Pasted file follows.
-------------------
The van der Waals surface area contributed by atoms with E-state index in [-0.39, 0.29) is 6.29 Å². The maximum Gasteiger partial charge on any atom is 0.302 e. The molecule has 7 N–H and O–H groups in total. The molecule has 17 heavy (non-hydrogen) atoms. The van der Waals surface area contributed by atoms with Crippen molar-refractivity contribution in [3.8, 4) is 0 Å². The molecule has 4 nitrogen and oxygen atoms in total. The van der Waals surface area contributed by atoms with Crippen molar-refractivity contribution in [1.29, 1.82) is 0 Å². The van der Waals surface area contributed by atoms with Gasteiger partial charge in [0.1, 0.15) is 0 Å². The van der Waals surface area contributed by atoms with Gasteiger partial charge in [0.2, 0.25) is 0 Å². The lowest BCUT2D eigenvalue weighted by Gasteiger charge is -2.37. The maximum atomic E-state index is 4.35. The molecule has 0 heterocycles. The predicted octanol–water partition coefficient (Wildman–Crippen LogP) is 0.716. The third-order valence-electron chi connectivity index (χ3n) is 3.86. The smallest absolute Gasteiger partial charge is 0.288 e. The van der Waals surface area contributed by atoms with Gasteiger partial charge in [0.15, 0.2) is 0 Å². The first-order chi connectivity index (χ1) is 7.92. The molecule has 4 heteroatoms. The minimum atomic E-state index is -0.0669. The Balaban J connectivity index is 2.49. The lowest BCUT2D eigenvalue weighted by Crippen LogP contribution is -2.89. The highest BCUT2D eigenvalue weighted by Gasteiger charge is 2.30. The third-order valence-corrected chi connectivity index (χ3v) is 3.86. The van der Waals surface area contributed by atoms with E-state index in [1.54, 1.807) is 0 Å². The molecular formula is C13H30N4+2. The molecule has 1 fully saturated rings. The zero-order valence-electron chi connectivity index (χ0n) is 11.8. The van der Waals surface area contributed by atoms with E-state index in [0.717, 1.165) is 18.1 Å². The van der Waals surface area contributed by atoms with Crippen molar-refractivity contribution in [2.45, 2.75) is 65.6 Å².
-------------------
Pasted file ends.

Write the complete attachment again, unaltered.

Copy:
The van der Waals surface area contributed by atoms with E-state index in [-0.39, 0.29) is 6.29 Å². The maximum Gasteiger partial charge on any atom is 0.302 e. The molecule has 7 N–H and O–H groups in total. The molecule has 17 heavy (non-hydrogen) atoms. The van der Waals surface area contributed by atoms with Crippen molar-refractivity contribution in [3.8, 4) is 0 Å². The molecule has 4 nitrogen and oxygen atoms in total. The van der Waals surface area contributed by atoms with Crippen molar-refractivity contribution in [1.29, 1.82) is 0 Å². The van der Waals surface area contributed by atoms with Gasteiger partial charge in [0.1, 0.15) is 0 Å². The van der Waals surface area contributed by atoms with Gasteiger partial charge in [0.2, 0.25) is 0 Å². The lowest BCUT2D eigenvalue weighted by Gasteiger charge is -2.37. The maximum atomic E-state index is 4.35. The molecule has 0 heterocycles. The predicted octanol–water partition coefficient (Wildman–Crippen LogP) is 0.716. The third-order valence-electron chi connectivity index (χ3n) is 3.86. The smallest absolute Gasteiger partial charge is 0.288 e. The van der Waals surface area contributed by atoms with Gasteiger partial charge in [0.15, 0.2) is 0 Å². The first-order chi connectivity index (χ1) is 7.92. The molecule has 4 heteroatoms. The minimum atomic E-state index is -0.0669. The Balaban J connectivity index is 2.49. The lowest BCUT2D eigenvalue weighted by Crippen LogP contribution is -2.89. The highest BCUT2D eigenvalue weighted by Gasteiger charge is 2.30. The third-order valence-corrected chi connectivity index (χ3v) is 3.86. The van der Waals surface area contributed by atoms with E-state index in [1.54, 1.807) is 0 Å². The molecular formula is C13H30N4+2. The molecule has 1 fully saturated rings. The zero-order valence-electron chi connectivity index (χ0n) is 11.8. The van der Waals surface area contributed by atoms with E-state index in [0.717, 1.165) is 18.1 Å². The van der Waals surface area contributed by atoms with Crippen molar-refractivity contribution in [2.45, 2.75) is 65.6 Å².